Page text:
Botswana Holds General Election With Its Reputation On The Line

Oct 16, 2019 | News

By World News Forecast

Diamond-rich Botswana elects its National Assembly, the body that chooses the country’s president after the vote, with the country’s reputation and the long reign of the Botswana Democratic Party (BDP) in jeopardy. Sluggish economic growth and high youth unemployment have given the opposition a big foothold, along with the fight over elephants and hunting.

The BDP has held the presidency and a majority of the 63 National Assembly seats since independence in 1966. During that time the country has won an international reputation as an African economic and political success story and a bastion of conservation.

In Mar 2019 the World Bank noted high levels of income inequality and high unemployment, particularly youth unemployment in the country. It also lauded the orderly transfer of power to Mokgweetsi Eric Masisi at the end of Ian Khama’s second term as president in Apr 2018.

Khama and his hand-picked successor are at odds. Masisi took office vowing to diversify the economy away from diamonds. He targeted tourism, Botswana’s second largest source of foreign income after diamond mining. He also changed several key policies adopted by Khama, one of which was the 2014 ban on elephant hunting and culling in Botswana, home to a third of Africa’s elephants.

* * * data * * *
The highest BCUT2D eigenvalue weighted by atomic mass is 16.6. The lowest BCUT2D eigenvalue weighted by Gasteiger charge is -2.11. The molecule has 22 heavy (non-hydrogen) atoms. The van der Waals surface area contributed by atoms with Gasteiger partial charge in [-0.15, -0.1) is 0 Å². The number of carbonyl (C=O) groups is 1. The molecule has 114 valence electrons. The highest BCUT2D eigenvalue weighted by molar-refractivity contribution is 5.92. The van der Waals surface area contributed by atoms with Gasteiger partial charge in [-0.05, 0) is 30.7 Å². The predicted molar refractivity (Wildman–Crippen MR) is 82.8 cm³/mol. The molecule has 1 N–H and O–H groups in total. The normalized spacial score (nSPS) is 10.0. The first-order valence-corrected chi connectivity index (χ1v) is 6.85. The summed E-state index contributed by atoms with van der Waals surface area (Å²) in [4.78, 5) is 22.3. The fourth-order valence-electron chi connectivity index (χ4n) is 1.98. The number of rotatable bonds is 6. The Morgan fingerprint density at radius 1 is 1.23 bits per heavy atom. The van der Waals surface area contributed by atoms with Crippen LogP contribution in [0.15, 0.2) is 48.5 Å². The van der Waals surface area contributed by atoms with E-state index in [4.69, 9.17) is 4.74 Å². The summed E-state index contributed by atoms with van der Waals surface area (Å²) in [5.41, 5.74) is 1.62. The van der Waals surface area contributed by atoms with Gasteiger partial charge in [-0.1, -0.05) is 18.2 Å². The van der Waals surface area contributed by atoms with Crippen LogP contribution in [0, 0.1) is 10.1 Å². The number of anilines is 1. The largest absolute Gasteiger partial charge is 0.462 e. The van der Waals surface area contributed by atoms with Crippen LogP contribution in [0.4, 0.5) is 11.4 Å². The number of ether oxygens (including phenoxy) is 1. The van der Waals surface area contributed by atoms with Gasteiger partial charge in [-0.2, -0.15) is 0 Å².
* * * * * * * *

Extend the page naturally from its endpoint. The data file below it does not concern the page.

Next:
Khama, whose father led the southern African country to independence, quit the ruling party in May. He accused Masisi of becoming an autocrat and threatening the country’s reputation as a beacon of stability in a troubled continent.

Khama leads a BDP splinter group, the Botswana Patriotic Front (BPF). An opposition coalition Umbrella for Democratic Change (UDC) brings the BPF together with three other parties. If it holds together until the election, the country could see its first change of government since independence from Britain in 1966.

Reporting on the elephant issue in Feb 2019, the BBC noted that the massive animals can be very destructive when they encroach onto farmland and move though villages – destroying crops and sometimes killing people. The broadcaster pointed out that the government has to balance lifting the hunting ban to win rural votes against the impact it may have on Botswana’s international reputation as a luxury safari destination and as a beacon for conservation.

The poll will elect 57 national assembly and 490 local government representatives.

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